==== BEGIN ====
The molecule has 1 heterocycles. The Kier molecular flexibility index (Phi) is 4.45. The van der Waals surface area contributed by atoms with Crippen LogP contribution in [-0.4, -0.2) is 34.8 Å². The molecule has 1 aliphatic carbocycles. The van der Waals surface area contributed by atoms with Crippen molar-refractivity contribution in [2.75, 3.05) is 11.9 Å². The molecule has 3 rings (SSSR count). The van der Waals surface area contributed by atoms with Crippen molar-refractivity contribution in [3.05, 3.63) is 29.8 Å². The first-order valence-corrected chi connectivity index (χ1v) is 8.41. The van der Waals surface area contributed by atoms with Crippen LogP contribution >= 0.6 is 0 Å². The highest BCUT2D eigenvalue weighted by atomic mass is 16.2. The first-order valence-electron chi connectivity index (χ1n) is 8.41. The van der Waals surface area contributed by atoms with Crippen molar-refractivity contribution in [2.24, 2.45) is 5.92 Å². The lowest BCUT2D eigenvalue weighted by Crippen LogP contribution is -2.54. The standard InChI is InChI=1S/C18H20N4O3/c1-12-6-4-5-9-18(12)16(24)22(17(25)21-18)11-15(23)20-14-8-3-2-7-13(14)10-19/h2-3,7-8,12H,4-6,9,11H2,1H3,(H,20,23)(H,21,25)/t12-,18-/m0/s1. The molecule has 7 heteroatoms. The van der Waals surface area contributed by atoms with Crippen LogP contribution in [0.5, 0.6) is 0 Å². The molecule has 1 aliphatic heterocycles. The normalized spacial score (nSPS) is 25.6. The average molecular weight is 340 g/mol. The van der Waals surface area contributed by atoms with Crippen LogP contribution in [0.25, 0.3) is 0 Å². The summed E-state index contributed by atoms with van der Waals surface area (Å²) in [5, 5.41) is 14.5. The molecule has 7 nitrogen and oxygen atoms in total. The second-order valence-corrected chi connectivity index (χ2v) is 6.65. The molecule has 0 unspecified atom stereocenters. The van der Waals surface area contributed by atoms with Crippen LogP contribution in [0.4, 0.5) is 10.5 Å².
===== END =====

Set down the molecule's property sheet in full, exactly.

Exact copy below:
The molecule has 1 heterocycles. The Kier molecular flexibility index (Phi) is 4.45. The van der Waals surface area contributed by atoms with Crippen LogP contribution in [-0.4, -0.2) is 34.8 Å². The molecule has 1 aliphatic carbocycles. The van der Waals surface area contributed by atoms with Crippen molar-refractivity contribution in [2.75, 3.05) is 11.9 Å². The molecule has 3 rings (SSSR count). The van der Waals surface area contributed by atoms with Crippen molar-refractivity contribution in [3.05, 3.63) is 29.8 Å². The first-order valence-corrected chi connectivity index (χ1v) is 8.41. The van der Waals surface area contributed by atoms with Crippen LogP contribution >= 0.6 is 0 Å². The highest BCUT2D eigenvalue weighted by atomic mass is 16.2. The first-order valence-electron chi connectivity index (χ1n) is 8.41. The van der Waals surface area contributed by atoms with Crippen molar-refractivity contribution in [2.24, 2.45) is 5.92 Å². The lowest BCUT2D eigenvalue weighted by Crippen LogP contribution is -2.54. The standard InChI is InChI=1S/C18H20N4O3/c1-12-6-4-5-9-18(12)16(24)22(17(25)21-18)11-15(23)20-14-8-3-2-7-13(14)10-19/h2-3,7-8,12H,4-6,9,11H2,1H3,(H,20,23)(H,21,25)/t12-,18-/m0/s1. The molecule has 7 heteroatoms. The van der Waals surface area contributed by atoms with Crippen LogP contribution in [0.5, 0.6) is 0 Å². The molecule has 1 aliphatic heterocycles. The normalized spacial score (nSPS) is 25.6. The average molecular weight is 340 g/mol. The van der Waals surface area contributed by atoms with Crippen LogP contribution in [0.25, 0.3) is 0 Å². The summed E-state index contributed by atoms with van der Waals surface area (Å²) in [5, 5.41) is 14.5. The molecule has 7 nitrogen and oxygen atoms in total. The second-order valence-corrected chi connectivity index (χ2v) is 6.65. The molecule has 0 unspecified atom stereocenters. The van der Waals surface area contributed by atoms with Crippen LogP contribution in [0.4, 0.5) is 10.5 Å².